Note: Where available, the PDF/Word icon below is provided to view the complete and fully formatted document
 Download Current HansardDownload Current Hansard   

Previous Fragment    Next Fragment
Tuesday, 23 April 1985
Page: 1355

Senator CHANEY —My question, which is addressed to the Minister for Finance, follows the question asked by Senator Vanstone. I refer the Minister to Budget Paper No. 1 for the last two years. At page 257 of Budget Paper No. 1 for 1983-84 it was pointed out:

Decisions have been made to reduce expenditure by $1,214m on a range of programs inherited from the previous Government.

At page 273 of Budget Paper No. 1 for 1984-85 it is pointed out that the Government pruned the forward estimates by $1,315m. I ask the Minister: Does not this indicate that the much vaunted $1,000m cuts that the Prime Minister announced yesterday amount to something less than has been achieved by the same Government in each of the last two years and that, therefore, the announcement is scarcely relevant to the international concerns which exist about the Government's programs and that this is simply the puffing of the normal procedures of preparing a Budget?

Senator WALSH —I take it that the purpose of that question, consistent with the actions of the Liberal Party in February 1983, is to try to talk down the Australian dollar. The Opposition is again engaged in economic sabotage. Members of the Opposition are economic traitors practising economic sabotage. The present leader of the Liberal Party said in 1983 that if a Labor government were elected there would be a massive flight of capital from the country and the dollar would have to be devalued. There was a flight of capital from the country, as a result of which Australian taxpayers, through the Reserve Bank of Australia, lost hundreds of millions of dollars to international currency speculators. That was a result of the sabotage perpetrated by the present Leader of the Opposition. The dollar, of course, is now floating and Australian taxpayers cannot be robbed by foreign speculators, as they were in 1983. Nevertheless, some damage can be done to any country if a disloyal opposition insists on continuing to run a policy of economic sabotage. That is by way of introduction.

I do not know whether the figures quoted by Senator Chaney are correct because I do not have the two relevant Budget Papers here. However, I take it that the implication of his question is that the Government is obliged every year to make expenditure cuts of greater magnitude than it made the previous year. I do not regard that as a reasonable expectation of or a reasonable demand to be made upon any government. The further any government goes in exercising control over expenditure and reining in the irresponsible spending of its predecessor-in turning around the wild spending spree upon which Mr Fraser and Mr Howard embarked in their last year in government-the more difficult it becomes every year the exercise proceeds. Having shaved off, so Senator Chaney tells me, something in excess of $1 billion in the previous two years, I think any government which manages to take off a further $1 billion in the third year is practising an extremely disciplined approach to public expenditure. This Government is doing so.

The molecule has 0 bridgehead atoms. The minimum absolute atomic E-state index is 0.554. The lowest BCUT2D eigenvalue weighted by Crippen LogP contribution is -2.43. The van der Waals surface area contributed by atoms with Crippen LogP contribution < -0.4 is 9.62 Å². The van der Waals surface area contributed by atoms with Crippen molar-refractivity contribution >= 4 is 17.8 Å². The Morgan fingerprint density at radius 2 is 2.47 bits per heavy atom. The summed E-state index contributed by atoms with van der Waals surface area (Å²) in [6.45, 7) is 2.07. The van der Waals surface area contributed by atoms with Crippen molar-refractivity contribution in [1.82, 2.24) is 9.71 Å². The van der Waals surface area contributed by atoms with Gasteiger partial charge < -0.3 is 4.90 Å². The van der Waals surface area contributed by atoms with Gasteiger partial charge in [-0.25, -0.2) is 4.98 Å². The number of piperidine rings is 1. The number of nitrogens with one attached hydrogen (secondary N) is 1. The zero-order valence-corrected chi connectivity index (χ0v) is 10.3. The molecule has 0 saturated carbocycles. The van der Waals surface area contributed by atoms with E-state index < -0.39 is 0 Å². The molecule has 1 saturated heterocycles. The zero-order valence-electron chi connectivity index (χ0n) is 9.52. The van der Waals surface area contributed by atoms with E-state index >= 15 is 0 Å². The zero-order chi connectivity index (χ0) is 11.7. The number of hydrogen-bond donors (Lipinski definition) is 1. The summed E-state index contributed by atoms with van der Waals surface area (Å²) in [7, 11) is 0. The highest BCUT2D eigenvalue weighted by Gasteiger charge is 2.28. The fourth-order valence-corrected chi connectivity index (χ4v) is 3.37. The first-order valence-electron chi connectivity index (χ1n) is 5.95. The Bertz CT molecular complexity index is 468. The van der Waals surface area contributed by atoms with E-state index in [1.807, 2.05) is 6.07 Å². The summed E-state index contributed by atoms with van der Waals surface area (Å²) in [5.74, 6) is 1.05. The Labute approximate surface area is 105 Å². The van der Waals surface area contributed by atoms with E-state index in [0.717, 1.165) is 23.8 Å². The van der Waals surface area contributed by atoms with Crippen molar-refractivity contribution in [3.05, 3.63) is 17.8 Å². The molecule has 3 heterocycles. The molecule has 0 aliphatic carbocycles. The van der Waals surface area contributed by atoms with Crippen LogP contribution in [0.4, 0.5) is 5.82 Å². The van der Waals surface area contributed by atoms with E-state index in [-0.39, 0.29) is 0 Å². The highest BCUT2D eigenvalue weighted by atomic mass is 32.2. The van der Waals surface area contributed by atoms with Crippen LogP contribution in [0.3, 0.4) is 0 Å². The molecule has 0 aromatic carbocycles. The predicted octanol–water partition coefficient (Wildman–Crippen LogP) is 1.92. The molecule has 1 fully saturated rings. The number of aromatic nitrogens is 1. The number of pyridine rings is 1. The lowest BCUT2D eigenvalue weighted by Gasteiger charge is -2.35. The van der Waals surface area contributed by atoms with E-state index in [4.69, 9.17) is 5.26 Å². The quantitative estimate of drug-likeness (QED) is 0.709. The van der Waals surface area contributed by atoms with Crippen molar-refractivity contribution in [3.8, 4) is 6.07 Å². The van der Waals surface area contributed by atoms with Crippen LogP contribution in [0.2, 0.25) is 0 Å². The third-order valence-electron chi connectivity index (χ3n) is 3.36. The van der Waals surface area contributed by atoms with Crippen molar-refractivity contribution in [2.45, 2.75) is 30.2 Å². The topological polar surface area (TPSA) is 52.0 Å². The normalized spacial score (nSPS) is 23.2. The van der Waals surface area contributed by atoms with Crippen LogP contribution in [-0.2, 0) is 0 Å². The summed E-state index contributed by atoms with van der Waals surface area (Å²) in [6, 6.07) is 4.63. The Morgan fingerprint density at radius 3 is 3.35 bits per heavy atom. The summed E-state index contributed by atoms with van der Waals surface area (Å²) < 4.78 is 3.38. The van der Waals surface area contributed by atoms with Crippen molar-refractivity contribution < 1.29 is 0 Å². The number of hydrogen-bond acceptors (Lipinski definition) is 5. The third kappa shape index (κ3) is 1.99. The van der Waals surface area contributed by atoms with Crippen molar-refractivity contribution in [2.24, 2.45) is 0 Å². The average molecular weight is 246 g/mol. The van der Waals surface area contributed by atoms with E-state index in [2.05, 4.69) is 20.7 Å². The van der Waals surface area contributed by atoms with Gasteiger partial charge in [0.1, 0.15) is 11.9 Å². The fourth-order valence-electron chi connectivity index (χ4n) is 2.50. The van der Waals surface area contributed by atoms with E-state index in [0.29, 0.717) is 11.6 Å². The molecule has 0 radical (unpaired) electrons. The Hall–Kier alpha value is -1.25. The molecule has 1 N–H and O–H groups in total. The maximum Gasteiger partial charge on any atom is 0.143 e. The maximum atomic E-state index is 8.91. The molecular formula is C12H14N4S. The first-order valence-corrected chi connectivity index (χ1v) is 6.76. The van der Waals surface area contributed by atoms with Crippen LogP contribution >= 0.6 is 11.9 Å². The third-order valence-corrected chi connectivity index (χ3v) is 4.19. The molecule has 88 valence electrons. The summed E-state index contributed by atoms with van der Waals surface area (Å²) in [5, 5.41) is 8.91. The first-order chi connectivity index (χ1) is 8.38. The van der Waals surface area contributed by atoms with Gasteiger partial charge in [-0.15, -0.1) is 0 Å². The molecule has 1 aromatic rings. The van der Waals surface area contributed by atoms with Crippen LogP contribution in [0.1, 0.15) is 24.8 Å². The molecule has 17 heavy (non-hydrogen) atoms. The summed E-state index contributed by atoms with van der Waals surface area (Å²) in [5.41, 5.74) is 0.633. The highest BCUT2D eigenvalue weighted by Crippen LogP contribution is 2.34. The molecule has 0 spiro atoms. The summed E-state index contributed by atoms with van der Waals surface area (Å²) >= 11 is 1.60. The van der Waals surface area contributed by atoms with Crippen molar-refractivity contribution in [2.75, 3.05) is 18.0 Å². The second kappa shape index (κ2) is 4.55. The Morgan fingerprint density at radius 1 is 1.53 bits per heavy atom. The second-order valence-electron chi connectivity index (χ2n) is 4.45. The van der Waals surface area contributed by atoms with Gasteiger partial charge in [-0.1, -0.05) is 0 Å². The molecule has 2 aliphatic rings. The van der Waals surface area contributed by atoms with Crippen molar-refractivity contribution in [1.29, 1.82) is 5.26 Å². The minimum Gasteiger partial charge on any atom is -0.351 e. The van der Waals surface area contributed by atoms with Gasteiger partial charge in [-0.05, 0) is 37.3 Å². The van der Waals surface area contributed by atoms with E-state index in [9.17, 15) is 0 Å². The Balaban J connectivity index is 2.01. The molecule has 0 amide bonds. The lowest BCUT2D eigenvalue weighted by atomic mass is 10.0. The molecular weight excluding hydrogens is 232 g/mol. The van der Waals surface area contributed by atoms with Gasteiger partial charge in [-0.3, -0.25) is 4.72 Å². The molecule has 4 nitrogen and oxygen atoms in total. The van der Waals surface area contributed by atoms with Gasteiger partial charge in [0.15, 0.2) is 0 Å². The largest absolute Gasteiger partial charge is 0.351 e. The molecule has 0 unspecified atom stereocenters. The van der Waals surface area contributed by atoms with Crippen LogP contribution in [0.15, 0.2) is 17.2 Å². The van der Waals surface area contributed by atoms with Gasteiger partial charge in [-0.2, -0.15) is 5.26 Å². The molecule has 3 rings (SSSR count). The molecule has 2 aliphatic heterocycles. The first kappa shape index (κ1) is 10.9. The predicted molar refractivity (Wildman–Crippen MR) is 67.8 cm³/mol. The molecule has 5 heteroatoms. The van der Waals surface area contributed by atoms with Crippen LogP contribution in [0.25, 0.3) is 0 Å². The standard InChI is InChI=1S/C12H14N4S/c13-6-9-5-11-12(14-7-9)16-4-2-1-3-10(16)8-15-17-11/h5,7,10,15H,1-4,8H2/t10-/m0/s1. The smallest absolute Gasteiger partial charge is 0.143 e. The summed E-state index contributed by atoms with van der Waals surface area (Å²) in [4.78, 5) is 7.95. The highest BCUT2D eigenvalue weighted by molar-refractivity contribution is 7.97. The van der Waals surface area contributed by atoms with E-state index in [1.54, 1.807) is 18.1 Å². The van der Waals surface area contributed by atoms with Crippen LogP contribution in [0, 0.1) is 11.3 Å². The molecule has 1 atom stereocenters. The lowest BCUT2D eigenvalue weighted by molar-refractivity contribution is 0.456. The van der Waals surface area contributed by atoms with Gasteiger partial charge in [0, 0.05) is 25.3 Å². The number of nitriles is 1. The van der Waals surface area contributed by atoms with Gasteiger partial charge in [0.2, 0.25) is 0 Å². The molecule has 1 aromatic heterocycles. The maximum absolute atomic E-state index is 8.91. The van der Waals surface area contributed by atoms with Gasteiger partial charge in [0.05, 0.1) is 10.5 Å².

Senator CHANEY —I ask a supplementary question. I refer to the document relating to the 1983-84 Budget and ask the Minister for Finance whether he acknowledges that in the same Budget the Government introduced new policies with increased outlays of $2.485 billion. In other words, instead of practising restraint, the Government increased expenditure by $2.485 billion. I ask him whether, in light of that fact, he will reconsider his answer about restraint being shown by the Government and admit that the Government's present budgetary problems are totally of its own making, its having increased expenditure to record levels in the last Budget.

Senator WALSH —There was a significant element of new policy in the 1983-84 Budget. I cannot say off the top of my head how much it was, but certainly there was a significant element of new policy in it and, therefore, of increased outlays attributable to that new policy. The reason for that is related to an answer I gave earlier; that is, the subterfuge employed by the Fraser-Howard Government when Mr Howard was Treasurer of concealing the true level of outlays by transferring them to tax expenditures, by substituting tax expenditures for Budget outlays. In that case, as I said earlier, that subterfuge had the additional advantage of sending the cost of that wild spending spree on to the next Government instead of the previous Government having to pick up the bill for it. That was a bonus as far as the previous Government was concerned.

A significant extent of our new policy spending in 1983-84 with a carry-over into 1984-85 was that this Government terminated many of the tax expenditures of the previous Government and converted them to Budget outlays. The first of the two biggest items-there were a number of others-was the conversion of the previous Government's taxation deduction for interest paid on housing loans into the first home owners assistance scheme, a scheme which was much more equitable and cost-effective because it was targeted on the marginal home buyer instead of being an across the board handout. The other major change was related to the introduction of the Medicare policy and the transfer of what had been a tax expenditure under the previous Government to a Budget outlay under this Government.